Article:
Joel Heng Hartse’s article English in China: A Miraculous and Conflicted Encounter reviews three books and includes reflections on his own experiences of teaching English. His review suggests that the three books “offer a picture of different yet overlapping areas of English in China: a) the English language itself and the way it is changing as 300 million Chinese learn it; b) the pivotal role of English in the country’s education system and c) conflicts involving culture and identity arising from China’s sometimes ambivalent embrace of English.”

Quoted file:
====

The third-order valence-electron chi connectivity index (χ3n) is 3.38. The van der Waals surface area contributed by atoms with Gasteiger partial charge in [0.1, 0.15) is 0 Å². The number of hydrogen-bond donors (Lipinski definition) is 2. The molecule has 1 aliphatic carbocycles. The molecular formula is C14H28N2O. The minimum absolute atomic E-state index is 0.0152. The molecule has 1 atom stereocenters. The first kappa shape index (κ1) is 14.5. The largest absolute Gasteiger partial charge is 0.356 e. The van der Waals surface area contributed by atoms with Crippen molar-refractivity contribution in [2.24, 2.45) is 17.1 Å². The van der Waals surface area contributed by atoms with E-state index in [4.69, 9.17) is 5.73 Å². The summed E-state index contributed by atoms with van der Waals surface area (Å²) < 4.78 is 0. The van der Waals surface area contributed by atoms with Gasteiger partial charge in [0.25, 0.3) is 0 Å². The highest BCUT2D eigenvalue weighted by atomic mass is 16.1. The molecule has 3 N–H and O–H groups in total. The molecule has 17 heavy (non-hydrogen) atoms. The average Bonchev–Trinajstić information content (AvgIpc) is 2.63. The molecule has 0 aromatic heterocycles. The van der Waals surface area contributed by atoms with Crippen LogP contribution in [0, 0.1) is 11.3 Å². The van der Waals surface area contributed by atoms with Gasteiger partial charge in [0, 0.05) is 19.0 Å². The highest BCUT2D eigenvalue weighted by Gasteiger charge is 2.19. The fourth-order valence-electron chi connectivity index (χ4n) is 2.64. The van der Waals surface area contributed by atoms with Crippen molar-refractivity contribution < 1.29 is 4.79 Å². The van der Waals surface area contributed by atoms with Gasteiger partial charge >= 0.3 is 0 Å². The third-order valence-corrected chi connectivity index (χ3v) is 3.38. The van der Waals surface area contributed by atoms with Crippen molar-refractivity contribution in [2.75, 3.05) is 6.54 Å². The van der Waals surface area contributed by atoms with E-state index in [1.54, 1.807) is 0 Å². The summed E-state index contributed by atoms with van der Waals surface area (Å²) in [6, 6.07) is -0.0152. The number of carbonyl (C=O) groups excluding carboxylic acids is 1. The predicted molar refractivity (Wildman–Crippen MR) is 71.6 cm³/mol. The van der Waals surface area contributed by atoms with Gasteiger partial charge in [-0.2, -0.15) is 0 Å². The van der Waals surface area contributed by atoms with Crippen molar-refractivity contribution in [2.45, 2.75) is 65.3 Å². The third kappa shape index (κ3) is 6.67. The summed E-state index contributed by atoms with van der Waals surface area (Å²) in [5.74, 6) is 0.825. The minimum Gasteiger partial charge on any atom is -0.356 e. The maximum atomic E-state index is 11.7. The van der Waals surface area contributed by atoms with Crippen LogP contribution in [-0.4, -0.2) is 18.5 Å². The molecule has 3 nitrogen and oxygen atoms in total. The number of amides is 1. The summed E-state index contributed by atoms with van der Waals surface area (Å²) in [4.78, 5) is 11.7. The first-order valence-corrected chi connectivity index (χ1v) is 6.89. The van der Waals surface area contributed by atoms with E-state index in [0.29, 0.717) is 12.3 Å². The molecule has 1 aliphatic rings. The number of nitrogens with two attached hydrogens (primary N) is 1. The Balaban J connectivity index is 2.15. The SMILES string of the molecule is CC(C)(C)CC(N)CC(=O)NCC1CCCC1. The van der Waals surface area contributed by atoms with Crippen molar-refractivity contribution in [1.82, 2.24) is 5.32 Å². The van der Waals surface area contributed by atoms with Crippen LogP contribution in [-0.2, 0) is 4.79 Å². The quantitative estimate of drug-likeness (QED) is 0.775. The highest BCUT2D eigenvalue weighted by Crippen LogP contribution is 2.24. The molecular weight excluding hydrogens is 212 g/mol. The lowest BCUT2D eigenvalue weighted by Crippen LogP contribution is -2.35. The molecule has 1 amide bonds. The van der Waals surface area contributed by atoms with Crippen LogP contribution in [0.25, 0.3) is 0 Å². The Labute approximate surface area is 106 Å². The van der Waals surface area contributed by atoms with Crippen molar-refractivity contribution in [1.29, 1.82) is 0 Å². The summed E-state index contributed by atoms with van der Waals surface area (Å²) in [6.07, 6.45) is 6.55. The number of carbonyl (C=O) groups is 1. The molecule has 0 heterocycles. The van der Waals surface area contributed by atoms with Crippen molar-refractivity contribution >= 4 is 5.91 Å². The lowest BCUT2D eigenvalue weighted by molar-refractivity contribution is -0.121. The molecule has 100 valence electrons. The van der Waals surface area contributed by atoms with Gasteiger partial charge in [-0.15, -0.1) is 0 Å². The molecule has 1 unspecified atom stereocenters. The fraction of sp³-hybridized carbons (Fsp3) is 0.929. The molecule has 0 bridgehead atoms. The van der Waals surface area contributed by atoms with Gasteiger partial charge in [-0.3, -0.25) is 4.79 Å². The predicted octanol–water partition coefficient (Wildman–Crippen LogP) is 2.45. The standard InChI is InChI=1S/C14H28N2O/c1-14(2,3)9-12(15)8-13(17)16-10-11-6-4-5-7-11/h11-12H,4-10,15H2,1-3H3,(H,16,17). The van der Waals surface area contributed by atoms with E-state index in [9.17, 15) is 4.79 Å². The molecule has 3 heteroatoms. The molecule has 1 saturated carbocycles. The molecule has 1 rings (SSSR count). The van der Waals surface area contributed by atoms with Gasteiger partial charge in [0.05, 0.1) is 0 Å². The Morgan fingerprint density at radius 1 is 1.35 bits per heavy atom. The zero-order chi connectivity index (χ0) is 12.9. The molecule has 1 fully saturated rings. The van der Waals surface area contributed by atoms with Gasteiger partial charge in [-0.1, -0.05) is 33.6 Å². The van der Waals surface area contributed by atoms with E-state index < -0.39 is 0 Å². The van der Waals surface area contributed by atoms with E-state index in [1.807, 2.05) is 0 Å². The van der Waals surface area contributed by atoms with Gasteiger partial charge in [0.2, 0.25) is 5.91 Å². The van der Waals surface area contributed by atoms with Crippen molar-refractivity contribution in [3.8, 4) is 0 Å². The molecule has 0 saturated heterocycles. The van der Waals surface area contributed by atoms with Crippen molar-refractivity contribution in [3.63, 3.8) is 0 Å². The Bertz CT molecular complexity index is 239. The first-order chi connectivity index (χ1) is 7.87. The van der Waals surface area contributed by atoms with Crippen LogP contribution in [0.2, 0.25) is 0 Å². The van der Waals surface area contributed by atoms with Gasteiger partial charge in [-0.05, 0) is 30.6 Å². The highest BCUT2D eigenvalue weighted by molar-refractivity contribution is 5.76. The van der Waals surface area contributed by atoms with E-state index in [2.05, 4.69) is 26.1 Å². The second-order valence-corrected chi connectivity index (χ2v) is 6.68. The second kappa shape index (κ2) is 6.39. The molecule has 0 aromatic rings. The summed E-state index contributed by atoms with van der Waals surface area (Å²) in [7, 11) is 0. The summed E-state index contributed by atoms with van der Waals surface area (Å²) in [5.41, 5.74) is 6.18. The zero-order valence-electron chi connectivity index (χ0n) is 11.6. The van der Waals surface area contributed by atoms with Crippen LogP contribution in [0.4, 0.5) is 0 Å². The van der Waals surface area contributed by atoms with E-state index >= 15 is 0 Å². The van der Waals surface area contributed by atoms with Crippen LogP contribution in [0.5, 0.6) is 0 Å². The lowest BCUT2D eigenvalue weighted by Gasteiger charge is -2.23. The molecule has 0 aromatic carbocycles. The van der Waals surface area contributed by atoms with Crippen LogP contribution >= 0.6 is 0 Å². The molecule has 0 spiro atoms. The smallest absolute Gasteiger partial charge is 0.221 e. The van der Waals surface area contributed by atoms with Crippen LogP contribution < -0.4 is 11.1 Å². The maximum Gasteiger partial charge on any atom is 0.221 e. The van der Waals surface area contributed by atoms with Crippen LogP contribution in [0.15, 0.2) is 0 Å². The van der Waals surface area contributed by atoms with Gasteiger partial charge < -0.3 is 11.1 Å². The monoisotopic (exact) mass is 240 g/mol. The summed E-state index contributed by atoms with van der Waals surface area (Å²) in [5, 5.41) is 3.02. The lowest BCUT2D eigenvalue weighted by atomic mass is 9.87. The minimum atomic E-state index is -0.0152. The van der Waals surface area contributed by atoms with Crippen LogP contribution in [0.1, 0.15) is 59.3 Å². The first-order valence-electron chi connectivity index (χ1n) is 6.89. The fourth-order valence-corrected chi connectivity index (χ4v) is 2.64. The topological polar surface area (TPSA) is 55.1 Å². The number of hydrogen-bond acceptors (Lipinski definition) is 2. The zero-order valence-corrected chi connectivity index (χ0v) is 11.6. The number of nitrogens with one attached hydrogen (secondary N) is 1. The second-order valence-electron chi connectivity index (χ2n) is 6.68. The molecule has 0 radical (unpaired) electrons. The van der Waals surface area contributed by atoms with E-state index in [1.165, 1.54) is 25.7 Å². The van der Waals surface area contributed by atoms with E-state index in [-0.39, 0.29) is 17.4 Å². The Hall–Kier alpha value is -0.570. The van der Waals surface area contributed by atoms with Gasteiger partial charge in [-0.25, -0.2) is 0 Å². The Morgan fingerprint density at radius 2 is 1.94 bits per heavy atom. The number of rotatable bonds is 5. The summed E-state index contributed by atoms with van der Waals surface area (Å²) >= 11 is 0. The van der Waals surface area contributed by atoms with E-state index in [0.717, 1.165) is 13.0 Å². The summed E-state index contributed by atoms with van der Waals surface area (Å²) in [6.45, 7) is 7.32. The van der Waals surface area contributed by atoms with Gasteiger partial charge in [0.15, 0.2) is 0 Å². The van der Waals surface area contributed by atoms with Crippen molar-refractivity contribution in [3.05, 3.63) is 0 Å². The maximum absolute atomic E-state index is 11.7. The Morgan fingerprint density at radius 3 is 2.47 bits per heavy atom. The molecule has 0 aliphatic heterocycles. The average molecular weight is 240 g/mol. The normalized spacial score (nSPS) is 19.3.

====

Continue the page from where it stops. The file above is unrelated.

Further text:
The article points to a number of aspects of interest to peace educators, such as the role of learning language in shaping social and individual identity, dynamics of power within and around languages, and political and economic factors shaping language education.
Joel Heng Hartse is a University of British Columbia PhD candidate who has taught academic writing in China and Canada and used to write music reviews for Christianity Today.
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